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Google Just Scheduled A Gaming Event At GDC: Game Streaming Service Coming?

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It appears Google is preparing a proper entry to the gaming world. The company is planning to hold an event related to gaming at the upcoming Game Developers Conference, or GDC, next month.

Google has started sending invites via email to members of the press, coaxing them to "gather around" for its GDC keynote. There's precious little information aside from a date: Google says "all will be revealed" March 19 at 10 a.m. PST or 1 p.m. EST.

Included in the invite is an animated GIF of an eerie-looking hallway with flickering light at the end of it. Below is the GIF in question, courtesy of The Verge.

Google GDC Event

GDC isn't uncharted territory for Google as the company has participated in the event many times in the past, but only in a developer-focused capacity — usually it's news and changes related to Android gaming. This year will be different as it appears Google has gaming-focused announcements up its sleeve.

There's an easy guess as to what Google might show at the event: its Project Stream service, which it's has been working on for the past six months. Project Stream is a video game streaming service that lets Chrome users stream video games using only their browser.

Video Game Streaming Service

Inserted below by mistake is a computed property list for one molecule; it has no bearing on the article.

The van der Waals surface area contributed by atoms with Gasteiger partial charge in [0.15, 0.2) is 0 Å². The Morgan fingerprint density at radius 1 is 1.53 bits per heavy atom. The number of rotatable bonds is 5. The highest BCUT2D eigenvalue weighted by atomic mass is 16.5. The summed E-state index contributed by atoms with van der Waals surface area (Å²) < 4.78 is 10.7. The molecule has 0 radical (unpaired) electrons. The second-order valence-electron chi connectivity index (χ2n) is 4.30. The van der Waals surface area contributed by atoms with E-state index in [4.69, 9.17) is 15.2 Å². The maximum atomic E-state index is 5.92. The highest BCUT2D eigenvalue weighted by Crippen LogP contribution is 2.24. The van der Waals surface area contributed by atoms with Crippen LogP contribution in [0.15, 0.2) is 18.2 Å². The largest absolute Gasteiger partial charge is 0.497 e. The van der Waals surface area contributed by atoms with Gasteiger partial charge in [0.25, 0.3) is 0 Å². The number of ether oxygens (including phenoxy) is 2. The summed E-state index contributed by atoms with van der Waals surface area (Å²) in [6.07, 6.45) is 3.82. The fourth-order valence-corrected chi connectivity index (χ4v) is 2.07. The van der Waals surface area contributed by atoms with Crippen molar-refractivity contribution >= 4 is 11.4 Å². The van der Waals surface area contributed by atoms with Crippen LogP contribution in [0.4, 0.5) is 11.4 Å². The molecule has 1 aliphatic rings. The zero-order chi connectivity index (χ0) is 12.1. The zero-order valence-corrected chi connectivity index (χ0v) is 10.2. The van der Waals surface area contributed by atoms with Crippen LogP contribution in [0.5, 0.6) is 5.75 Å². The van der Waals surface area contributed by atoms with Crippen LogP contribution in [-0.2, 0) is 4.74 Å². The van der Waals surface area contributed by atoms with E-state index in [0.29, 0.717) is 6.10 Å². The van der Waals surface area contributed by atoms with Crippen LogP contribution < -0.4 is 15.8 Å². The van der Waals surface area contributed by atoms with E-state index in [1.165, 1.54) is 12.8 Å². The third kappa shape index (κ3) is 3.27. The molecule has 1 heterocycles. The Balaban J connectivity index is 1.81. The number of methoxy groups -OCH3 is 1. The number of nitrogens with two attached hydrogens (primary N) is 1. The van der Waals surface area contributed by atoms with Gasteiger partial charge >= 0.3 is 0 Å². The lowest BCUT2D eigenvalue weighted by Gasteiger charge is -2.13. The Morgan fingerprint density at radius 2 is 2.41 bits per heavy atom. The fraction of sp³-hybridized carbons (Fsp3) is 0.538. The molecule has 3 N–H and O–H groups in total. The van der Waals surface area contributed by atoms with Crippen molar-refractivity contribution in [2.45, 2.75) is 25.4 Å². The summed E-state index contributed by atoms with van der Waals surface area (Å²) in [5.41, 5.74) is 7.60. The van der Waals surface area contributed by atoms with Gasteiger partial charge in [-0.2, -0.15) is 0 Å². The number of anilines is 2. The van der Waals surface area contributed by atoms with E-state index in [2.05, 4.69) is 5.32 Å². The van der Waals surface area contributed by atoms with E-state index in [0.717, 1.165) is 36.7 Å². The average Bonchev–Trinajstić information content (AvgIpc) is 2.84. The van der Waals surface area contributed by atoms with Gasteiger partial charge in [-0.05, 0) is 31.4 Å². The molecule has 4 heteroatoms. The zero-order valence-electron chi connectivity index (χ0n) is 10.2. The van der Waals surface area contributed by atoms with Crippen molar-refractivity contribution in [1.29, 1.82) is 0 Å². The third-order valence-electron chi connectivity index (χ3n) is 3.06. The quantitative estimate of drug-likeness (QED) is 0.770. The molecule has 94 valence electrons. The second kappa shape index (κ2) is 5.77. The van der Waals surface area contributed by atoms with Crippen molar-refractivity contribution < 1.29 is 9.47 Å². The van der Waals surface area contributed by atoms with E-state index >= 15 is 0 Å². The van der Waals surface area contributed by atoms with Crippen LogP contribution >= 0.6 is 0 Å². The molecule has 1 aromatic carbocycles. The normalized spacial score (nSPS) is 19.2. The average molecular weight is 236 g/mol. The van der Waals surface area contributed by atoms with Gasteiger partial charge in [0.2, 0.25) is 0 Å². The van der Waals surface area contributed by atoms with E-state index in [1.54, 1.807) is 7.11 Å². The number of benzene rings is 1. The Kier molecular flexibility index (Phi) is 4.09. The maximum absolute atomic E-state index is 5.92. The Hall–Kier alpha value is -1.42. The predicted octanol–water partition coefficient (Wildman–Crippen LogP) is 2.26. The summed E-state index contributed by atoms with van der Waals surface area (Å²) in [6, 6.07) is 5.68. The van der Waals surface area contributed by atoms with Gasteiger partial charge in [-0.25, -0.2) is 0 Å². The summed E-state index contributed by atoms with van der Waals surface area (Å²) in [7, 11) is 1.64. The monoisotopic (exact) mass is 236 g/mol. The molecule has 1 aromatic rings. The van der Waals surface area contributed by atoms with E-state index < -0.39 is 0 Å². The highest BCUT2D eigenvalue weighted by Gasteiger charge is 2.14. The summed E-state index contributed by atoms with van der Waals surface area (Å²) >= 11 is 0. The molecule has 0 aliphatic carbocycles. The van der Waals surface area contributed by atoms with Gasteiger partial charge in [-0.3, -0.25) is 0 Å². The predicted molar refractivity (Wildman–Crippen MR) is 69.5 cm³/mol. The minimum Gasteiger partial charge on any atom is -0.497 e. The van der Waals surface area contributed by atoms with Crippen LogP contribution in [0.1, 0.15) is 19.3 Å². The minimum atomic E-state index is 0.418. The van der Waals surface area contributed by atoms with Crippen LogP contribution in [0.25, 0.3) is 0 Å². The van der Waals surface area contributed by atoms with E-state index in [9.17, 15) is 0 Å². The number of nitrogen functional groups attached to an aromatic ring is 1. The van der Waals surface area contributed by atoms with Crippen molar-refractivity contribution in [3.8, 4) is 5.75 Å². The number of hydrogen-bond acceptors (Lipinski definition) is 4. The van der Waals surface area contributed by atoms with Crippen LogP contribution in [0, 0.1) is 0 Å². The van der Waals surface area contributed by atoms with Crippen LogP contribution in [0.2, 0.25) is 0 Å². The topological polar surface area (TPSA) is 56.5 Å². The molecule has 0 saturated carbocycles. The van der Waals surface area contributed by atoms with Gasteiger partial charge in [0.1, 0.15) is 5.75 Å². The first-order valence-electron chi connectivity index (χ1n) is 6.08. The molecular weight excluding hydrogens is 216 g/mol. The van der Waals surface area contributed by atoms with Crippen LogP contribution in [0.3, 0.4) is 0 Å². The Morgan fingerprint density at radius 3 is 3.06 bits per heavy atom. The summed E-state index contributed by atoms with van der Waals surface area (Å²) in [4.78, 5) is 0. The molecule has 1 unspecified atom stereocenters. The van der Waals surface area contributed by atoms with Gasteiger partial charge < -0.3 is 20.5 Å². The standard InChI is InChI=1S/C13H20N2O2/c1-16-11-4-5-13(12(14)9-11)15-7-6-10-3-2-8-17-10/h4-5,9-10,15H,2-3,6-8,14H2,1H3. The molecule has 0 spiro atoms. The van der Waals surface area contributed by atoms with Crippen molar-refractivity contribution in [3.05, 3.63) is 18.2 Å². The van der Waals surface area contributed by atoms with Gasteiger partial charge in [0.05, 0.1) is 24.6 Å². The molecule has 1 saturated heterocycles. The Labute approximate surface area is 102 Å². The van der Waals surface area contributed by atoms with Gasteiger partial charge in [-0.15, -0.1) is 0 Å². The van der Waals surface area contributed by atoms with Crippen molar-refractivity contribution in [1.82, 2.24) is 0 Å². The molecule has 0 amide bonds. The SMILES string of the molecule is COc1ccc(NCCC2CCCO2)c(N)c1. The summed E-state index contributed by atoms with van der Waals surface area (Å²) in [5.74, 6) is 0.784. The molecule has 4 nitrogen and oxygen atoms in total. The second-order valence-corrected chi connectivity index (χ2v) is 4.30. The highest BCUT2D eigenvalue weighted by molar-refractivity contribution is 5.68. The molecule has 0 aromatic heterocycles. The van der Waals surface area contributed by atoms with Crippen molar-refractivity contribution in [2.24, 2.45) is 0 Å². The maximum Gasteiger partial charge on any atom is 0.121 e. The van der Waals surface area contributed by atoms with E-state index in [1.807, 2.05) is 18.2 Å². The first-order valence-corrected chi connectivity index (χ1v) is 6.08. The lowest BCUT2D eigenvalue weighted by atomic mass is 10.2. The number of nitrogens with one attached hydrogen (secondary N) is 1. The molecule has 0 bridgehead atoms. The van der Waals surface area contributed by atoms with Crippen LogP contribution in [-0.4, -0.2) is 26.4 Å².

Assassin's Creed Odyssey was the first game Google tested on the service, and it was offered for free this past December to anyone who plays at least one hour on PC or Mac. Most likely Google has more to say about Project Stream next month. More games will arrive on the service as Google applies the finishing touches. With public tests concluding last month, the company might finally be ready to make it into a full-fledged game streaming service.

Google stands poised to compete with big names in the gaming world if it's taking this direction. Sony, Nvidia, Microsoft, and even Amazon are all apparently heading there as well. Microsoft has xCloud, public trials for which begin later this year. Amazon appears to be laying the groundwork for its own game streaming service, while both Sony and Nvidia are already streaming games over the cloud.

Is streaming the next big thing in the video game industry? It's hard to tell for now, but the logic behind it makes sense. After all, cloud-based services have now become more appealing than traditional ones. For it to prosper, the technology must be flawless. With companies like those involved, the future certainly looks promising.

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